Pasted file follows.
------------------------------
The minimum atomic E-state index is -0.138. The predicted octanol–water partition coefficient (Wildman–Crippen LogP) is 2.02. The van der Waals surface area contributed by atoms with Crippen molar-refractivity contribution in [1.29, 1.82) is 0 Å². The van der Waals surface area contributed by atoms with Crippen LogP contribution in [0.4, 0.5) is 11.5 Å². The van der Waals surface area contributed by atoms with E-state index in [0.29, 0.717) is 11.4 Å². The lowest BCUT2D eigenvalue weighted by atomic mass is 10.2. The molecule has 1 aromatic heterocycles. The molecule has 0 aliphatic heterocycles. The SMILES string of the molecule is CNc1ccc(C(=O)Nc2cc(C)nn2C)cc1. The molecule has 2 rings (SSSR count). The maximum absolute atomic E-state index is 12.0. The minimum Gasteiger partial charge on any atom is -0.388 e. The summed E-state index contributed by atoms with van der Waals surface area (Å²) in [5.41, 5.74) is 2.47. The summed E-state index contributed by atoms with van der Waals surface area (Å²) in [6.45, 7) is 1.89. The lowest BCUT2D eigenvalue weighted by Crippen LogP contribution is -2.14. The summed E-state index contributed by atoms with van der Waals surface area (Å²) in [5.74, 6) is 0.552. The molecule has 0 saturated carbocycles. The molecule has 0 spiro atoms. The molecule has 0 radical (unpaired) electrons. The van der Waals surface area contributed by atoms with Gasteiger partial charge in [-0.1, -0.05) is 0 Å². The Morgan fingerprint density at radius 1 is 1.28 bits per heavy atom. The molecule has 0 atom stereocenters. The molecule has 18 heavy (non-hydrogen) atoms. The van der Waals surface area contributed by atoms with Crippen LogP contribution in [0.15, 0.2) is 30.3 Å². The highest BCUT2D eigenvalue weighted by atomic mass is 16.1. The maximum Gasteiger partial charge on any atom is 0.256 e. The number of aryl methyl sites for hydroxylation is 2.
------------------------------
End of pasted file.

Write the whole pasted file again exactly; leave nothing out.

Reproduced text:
The minimum atomic E-state index is -0.138. The predicted octanol–water partition coefficient (Wildman–Crippen LogP) is 2.02. The van der Waals surface area contributed by atoms with Crippen molar-refractivity contribution in [1.29, 1.82) is 0 Å². The van der Waals surface area contributed by atoms with Crippen LogP contribution in [0.4, 0.5) is 11.5 Å². The van der Waals surface area contributed by atoms with E-state index in [0.29, 0.717) is 11.4 Å². The lowest BCUT2D eigenvalue weighted by atomic mass is 10.2. The molecule has 1 aromatic heterocycles. The molecule has 0 aliphatic heterocycles. The SMILES string of the molecule is CNc1ccc(C(=O)Nc2cc(C)nn2C)cc1. The molecule has 2 rings (SSSR count). The maximum absolute atomic E-state index is 12.0. The minimum Gasteiger partial charge on any atom is -0.388 e. The summed E-state index contributed by atoms with van der Waals surface area (Å²) in [5.41, 5.74) is 2.47. The summed E-state index contributed by atoms with van der Waals surface area (Å²) in [6.45, 7) is 1.89. The lowest BCUT2D eigenvalue weighted by Crippen LogP contribution is -2.14. The summed E-state index contributed by atoms with van der Waals surface area (Å²) in [5.74, 6) is 0.552. The molecule has 0 saturated carbocycles. The molecule has 0 spiro atoms. The molecule has 0 radical (unpaired) electrons. The van der Waals surface area contributed by atoms with Gasteiger partial charge in [-0.1, -0.05) is 0 Å². The Morgan fingerprint density at radius 1 is 1.28 bits per heavy atom. The molecule has 0 atom stereocenters. The molecule has 18 heavy (non-hydrogen) atoms. The van der Waals surface area contributed by atoms with Crippen LogP contribution in [0.15, 0.2) is 30.3 Å². The highest BCUT2D eigenvalue weighted by atomic mass is 16.1. The maximum Gasteiger partial charge on any atom is 0.256 e. The number of aryl methyl sites for hydroxylation is 2.